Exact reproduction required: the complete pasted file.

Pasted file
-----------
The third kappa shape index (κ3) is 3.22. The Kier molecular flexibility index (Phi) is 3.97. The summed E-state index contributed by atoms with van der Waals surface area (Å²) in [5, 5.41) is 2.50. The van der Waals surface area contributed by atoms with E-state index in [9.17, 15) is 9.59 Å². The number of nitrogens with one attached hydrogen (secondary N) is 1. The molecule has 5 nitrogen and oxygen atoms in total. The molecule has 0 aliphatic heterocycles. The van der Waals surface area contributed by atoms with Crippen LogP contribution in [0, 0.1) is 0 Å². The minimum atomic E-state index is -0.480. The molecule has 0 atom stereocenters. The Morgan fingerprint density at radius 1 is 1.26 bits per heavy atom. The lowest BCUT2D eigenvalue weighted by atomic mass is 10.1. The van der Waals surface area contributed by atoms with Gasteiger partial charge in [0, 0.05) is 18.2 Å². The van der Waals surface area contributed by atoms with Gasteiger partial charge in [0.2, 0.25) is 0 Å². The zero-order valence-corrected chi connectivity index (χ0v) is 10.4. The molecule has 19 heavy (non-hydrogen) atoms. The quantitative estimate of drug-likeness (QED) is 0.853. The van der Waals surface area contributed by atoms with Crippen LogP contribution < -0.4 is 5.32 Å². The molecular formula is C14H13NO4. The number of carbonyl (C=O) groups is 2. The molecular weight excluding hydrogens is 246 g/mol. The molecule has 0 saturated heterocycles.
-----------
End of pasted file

The third kappa shape index (κ3) is 3.22. The Kier molecular flexibility index (Phi) is 3.97. The summed E-state index contributed by atoms with van der Waals surface area (Å²) in [5, 5.41) is 2.50. The van der Waals surface area contributed by atoms with E-state index in [9.17, 15) is 9.59 Å². The number of nitrogens with one attached hydrogen (secondary N) is 1. The molecule has 5 nitrogen and oxygen atoms in total. The molecule has 0 aliphatic heterocycles. The van der Waals surface area contributed by atoms with Crippen LogP contribution in [0, 0.1) is 0 Å². The minimum atomic E-state index is -0.480. The molecule has 0 atom stereocenters. The Morgan fingerprint density at radius 1 is 1.26 bits per heavy atom. The lowest BCUT2D eigenvalue weighted by atomic mass is 10.1. The van der Waals surface area contributed by atoms with Gasteiger partial charge in [0, 0.05) is 18.2 Å². The van der Waals surface area contributed by atoms with Gasteiger partial charge in [0.2, 0.25) is 0 Å². The zero-order valence-corrected chi connectivity index (χ0v) is 10.4. The molecule has 19 heavy (non-hydrogen) atoms. The quantitative estimate of drug-likeness (QED) is 0.853. The van der Waals surface area contributed by atoms with Crippen LogP contribution < -0.4 is 5.32 Å². The molecular formula is C14H13NO4. The number of carbonyl (C=O) groups is 2. The molecular weight excluding hydrogens is 246 g/mol. The molecule has 0 saturated heterocycles.